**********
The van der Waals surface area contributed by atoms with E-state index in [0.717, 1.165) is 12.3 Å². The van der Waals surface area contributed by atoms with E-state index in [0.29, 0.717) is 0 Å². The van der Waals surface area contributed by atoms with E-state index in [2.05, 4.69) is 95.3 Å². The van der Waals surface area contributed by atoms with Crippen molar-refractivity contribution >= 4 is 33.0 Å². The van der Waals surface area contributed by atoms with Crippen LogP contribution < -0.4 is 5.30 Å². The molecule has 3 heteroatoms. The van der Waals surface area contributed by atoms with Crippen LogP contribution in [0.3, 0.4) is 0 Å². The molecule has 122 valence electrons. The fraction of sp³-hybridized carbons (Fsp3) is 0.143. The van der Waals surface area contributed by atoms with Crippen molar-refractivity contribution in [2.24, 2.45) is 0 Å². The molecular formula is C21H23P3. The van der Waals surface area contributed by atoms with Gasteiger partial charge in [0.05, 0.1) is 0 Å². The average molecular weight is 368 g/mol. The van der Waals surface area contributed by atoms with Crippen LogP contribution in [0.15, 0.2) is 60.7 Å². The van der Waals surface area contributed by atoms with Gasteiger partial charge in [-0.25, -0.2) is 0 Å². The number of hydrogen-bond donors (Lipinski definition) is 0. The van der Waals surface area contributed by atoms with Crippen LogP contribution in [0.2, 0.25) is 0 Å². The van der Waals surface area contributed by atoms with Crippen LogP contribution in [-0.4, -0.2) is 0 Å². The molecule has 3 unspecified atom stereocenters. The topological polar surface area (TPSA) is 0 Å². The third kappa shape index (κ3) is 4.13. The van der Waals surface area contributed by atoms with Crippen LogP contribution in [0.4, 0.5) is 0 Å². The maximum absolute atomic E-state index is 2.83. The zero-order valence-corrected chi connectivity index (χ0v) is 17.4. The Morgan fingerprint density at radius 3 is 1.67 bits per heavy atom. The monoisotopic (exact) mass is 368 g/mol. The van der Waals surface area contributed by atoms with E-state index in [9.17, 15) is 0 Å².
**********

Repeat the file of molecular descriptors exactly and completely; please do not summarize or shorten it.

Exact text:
The van der Waals surface area contributed by atoms with E-state index in [0.717, 1.165) is 12.3 Å². The van der Waals surface area contributed by atoms with E-state index in [0.29, 0.717) is 0 Å². The van der Waals surface area contributed by atoms with E-state index in [2.05, 4.69) is 95.3 Å². The van der Waals surface area contributed by atoms with Crippen molar-refractivity contribution >= 4 is 33.0 Å². The van der Waals surface area contributed by atoms with Crippen LogP contribution < -0.4 is 5.30 Å². The molecule has 3 heteroatoms. The van der Waals surface area contributed by atoms with Crippen LogP contribution in [0.3, 0.4) is 0 Å². The molecule has 122 valence electrons. The fraction of sp³-hybridized carbons (Fsp3) is 0.143. The van der Waals surface area contributed by atoms with Crippen molar-refractivity contribution in [2.24, 2.45) is 0 Å². The molecular formula is C21H23P3. The van der Waals surface area contributed by atoms with Gasteiger partial charge in [0.05, 0.1) is 0 Å². The average molecular weight is 368 g/mol. The van der Waals surface area contributed by atoms with Crippen LogP contribution in [0.15, 0.2) is 60.7 Å². The van der Waals surface area contributed by atoms with Gasteiger partial charge in [-0.25, -0.2) is 0 Å². The number of hydrogen-bond donors (Lipinski definition) is 0. The van der Waals surface area contributed by atoms with Crippen LogP contribution in [0.2, 0.25) is 0 Å². The van der Waals surface area contributed by atoms with Crippen LogP contribution in [-0.4, -0.2) is 0 Å². The molecule has 3 unspecified atom stereocenters. The topological polar surface area (TPSA) is 0 Å². The third kappa shape index (κ3) is 4.13. The van der Waals surface area contributed by atoms with Crippen LogP contribution in [0.4, 0.5) is 0 Å². The maximum absolute atomic E-state index is 2.83. The zero-order valence-corrected chi connectivity index (χ0v) is 17.4. The Morgan fingerprint density at radius 3 is 1.67 bits per heavy atom. The monoisotopic (exact) mass is 368 g/mol. The van der Waals surface area contributed by atoms with E-state index in [9.17, 15) is 0 Å².